While the Ford F-150 Lightning can supply substantial power to a home, Tesla's Cybertruck may have the upper hand with the ability to output up to 12kW. This capability could make it a more potent mobile generator, capable of running high-demand home appliances during emergencies or power outages.

In the evolving landscape of electric vehicles, the Cybertruck's power outlets are not just about convenience. They symbolize Tesla's commitment to energy solutions that empower owners to be more self-sufficient. The outlets could bridge Tesla's automotive and energy sectors, potentially integrating with home energy storage systems like the Powerwall for enhanced energy management.

As electric vehicles become increasingly entwined with home energy ecosystems, Cybertruck's proposed power outlets position it as a leader in this integration. The vehicle's ability to potentially power a home resonates with Tesla's overarching mission to facilitate a sustainable energy future.

A Better Routeplanner 5.0 Launches; Adds EV Charger Ratings Using Rivian Data

By Karan Singh
Not a Tesla App

A Better Routeplanner 5.0 launched yesterday, and there are some pretty awesome features coming to all EV owners courtesy of Rivian. Rivian purchased ABRP last year and has made good on its promises to continue its improvement and ensure it remains open to all EV owners.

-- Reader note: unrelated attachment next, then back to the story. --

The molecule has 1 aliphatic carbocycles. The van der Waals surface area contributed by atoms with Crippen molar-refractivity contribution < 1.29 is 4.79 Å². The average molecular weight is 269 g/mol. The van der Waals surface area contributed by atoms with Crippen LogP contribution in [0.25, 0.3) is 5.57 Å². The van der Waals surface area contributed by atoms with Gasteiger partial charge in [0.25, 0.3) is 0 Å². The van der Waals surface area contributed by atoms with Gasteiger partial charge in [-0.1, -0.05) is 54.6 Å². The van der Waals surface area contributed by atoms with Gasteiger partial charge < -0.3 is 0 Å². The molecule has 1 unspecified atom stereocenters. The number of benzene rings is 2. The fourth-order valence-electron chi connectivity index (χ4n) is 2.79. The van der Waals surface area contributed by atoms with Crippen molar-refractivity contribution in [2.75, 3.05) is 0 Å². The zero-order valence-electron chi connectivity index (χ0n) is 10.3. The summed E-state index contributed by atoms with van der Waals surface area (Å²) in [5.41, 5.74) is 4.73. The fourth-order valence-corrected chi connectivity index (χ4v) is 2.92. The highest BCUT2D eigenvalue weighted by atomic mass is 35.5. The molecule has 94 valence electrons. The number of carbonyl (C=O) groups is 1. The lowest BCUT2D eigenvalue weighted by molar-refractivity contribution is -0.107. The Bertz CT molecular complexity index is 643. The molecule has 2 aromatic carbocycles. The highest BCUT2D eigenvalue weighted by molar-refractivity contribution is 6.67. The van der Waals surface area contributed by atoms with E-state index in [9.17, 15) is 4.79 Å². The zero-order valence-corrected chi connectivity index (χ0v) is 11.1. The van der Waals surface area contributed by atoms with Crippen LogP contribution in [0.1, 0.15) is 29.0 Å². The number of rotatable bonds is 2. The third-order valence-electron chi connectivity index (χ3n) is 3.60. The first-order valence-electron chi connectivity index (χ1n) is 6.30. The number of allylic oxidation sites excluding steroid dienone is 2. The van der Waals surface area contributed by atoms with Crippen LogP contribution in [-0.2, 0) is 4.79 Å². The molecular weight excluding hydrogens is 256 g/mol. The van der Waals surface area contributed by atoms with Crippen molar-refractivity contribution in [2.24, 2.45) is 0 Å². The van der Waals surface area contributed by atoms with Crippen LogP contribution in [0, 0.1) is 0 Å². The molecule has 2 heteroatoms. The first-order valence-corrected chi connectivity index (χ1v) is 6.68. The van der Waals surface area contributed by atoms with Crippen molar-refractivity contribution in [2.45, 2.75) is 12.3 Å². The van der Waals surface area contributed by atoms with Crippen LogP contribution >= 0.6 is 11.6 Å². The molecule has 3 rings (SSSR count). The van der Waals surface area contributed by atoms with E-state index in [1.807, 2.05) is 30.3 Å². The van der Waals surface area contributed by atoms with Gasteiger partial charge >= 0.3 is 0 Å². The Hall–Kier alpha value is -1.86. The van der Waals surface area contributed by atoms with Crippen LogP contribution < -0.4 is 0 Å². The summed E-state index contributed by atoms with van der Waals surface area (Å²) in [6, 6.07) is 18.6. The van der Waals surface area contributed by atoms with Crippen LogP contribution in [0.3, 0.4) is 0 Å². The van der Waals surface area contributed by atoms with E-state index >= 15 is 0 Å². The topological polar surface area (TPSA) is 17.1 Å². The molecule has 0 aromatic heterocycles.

Charger Scoring

Rivian recently added a feature that would rate any chargers compatible with Rivian vehicles. The list of chargers includes Rivian Adventure Network (RAN) chargers, Tesla Superchargers and any other compatible third-party chargers. The charger score is automatically calculated based on the station's average top speed and reliability.

With the launch of ABRP 5.0, Rivian is integrating its charger scores directly into the free tier of ABRP so that all EV owners can benefit. ABRP users will now be able to see charger scores, and ABRP will automatically route users to chargers with higher scores if they are available on your route.

Google Automotive

Another cool feature for ABRP is that it will now be available as an app to install and use directly in vehicles that support Google Automotive. Any EV that uses Google Automotive, including Volvo,  Polestar, Ford, and GM will support the in-system experience, which will also provide data for charger scoring and routing.

This will be an excellent way to hold third-party networks accountable, which have commonly suffered from uptime or speed issues.

Tesla’s Implementation

Tesla previously implemented a “Qualified Third-Party Charger” program, that would allow highly-rated third-party chargers that meet a strict set of requirements to be displayed directly in the vehicle. However, this is currently limited to Europe and parts of the Middle East. Within North America, Tesla only displays third-party Tesla destination chargers in addition to Superchargers.